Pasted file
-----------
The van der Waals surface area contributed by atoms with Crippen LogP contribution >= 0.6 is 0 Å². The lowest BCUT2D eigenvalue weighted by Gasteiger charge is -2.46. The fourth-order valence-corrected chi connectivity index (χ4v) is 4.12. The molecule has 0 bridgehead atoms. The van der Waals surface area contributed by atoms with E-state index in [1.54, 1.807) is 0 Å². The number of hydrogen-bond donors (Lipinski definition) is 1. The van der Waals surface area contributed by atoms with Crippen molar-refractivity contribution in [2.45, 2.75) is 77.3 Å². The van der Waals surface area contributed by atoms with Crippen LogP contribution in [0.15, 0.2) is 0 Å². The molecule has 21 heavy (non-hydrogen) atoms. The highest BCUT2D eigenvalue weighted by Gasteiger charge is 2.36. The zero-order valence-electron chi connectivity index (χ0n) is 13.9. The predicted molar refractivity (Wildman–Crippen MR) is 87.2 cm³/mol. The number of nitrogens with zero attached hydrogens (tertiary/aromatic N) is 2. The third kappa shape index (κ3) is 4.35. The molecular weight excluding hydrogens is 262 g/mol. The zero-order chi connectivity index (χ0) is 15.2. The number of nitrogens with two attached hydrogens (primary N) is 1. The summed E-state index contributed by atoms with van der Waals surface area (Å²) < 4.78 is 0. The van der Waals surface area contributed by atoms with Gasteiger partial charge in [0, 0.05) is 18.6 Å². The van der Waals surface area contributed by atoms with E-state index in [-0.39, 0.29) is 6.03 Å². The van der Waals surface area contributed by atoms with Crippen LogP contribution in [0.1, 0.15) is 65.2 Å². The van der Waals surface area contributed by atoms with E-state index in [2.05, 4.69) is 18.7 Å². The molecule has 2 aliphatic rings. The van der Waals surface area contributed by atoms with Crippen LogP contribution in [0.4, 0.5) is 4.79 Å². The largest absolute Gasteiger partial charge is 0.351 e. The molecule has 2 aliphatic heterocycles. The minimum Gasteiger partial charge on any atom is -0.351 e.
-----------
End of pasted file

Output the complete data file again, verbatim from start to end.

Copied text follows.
The van der Waals surface area contributed by atoms with Crippen LogP contribution >= 0.6 is 0 Å². The lowest BCUT2D eigenvalue weighted by Gasteiger charge is -2.46. The fourth-order valence-corrected chi connectivity index (χ4v) is 4.12. The molecule has 0 bridgehead atoms. The van der Waals surface area contributed by atoms with E-state index in [1.54, 1.807) is 0 Å². The number of hydrogen-bond donors (Lipinski definition) is 1. The van der Waals surface area contributed by atoms with Crippen molar-refractivity contribution in [2.45, 2.75) is 77.3 Å². The van der Waals surface area contributed by atoms with Crippen LogP contribution in [0.15, 0.2) is 0 Å². The molecule has 21 heavy (non-hydrogen) atoms. The highest BCUT2D eigenvalue weighted by Gasteiger charge is 2.36. The zero-order valence-electron chi connectivity index (χ0n) is 13.9. The predicted molar refractivity (Wildman–Crippen MR) is 87.2 cm³/mol. The number of nitrogens with zero attached hydrogens (tertiary/aromatic N) is 2. The third kappa shape index (κ3) is 4.35. The molecular weight excluding hydrogens is 262 g/mol. The zero-order chi connectivity index (χ0) is 15.2. The number of nitrogens with two attached hydrogens (primary N) is 1. The summed E-state index contributed by atoms with van der Waals surface area (Å²) < 4.78 is 0. The van der Waals surface area contributed by atoms with Gasteiger partial charge in [0, 0.05) is 18.6 Å². The van der Waals surface area contributed by atoms with E-state index in [-0.39, 0.29) is 6.03 Å². The van der Waals surface area contributed by atoms with Crippen LogP contribution in [0.1, 0.15) is 65.2 Å². The van der Waals surface area contributed by atoms with E-state index in [2.05, 4.69) is 18.7 Å². The molecule has 2 aliphatic rings. The van der Waals surface area contributed by atoms with Crippen LogP contribution in [0.4, 0.5) is 4.79 Å². The largest absolute Gasteiger partial charge is 0.351 e. The molecule has 2 aliphatic heterocycles. The minimum Gasteiger partial charge on any atom is -0.351 e.